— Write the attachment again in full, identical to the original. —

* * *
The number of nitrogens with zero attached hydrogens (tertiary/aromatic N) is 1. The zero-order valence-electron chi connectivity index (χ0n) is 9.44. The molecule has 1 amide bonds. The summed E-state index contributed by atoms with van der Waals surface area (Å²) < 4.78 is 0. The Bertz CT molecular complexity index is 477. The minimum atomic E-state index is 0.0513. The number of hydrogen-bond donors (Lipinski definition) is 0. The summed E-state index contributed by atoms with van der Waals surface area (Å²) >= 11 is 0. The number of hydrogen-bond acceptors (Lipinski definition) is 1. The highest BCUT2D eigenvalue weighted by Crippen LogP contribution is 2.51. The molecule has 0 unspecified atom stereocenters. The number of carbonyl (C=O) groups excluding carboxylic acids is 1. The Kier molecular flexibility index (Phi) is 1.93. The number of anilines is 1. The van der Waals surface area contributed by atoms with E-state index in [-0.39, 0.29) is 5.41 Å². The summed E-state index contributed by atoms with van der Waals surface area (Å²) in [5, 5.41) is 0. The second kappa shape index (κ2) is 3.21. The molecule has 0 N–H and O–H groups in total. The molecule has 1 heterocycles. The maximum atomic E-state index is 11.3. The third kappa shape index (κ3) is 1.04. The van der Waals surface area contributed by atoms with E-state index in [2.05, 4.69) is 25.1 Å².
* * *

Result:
The number of nitrogens with zero attached hydrogens (tertiary/aromatic N) is 1. The zero-order valence-electron chi connectivity index (χ0n) is 9.44. The molecule has 1 amide bonds. The summed E-state index contributed by atoms with van der Waals surface area (Å²) < 4.78 is 0. The Bertz CT molecular complexity index is 477. The minimum atomic E-state index is 0.0513. The number of hydrogen-bond donors (Lipinski definition) is 0. The summed E-state index contributed by atoms with van der Waals surface area (Å²) >= 11 is 0. The number of hydrogen-bond acceptors (Lipinski definition) is 1. The highest BCUT2D eigenvalue weighted by Crippen LogP contribution is 2.51. The molecule has 0 unspecified atom stereocenters. The number of carbonyl (C=O) groups excluding carboxylic acids is 1. The Kier molecular flexibility index (Phi) is 1.93. The number of anilines is 1. The van der Waals surface area contributed by atoms with E-state index in [-0.39, 0.29) is 5.41 Å². The summed E-state index contributed by atoms with van der Waals surface area (Å²) in [5, 5.41) is 0. The second kappa shape index (κ2) is 3.21. The molecule has 0 N–H and O–H groups in total. The molecule has 1 heterocycles. The maximum atomic E-state index is 11.3. The third kappa shape index (κ3) is 1.04. The van der Waals surface area contributed by atoms with E-state index in [2.05, 4.69) is 25.1 Å².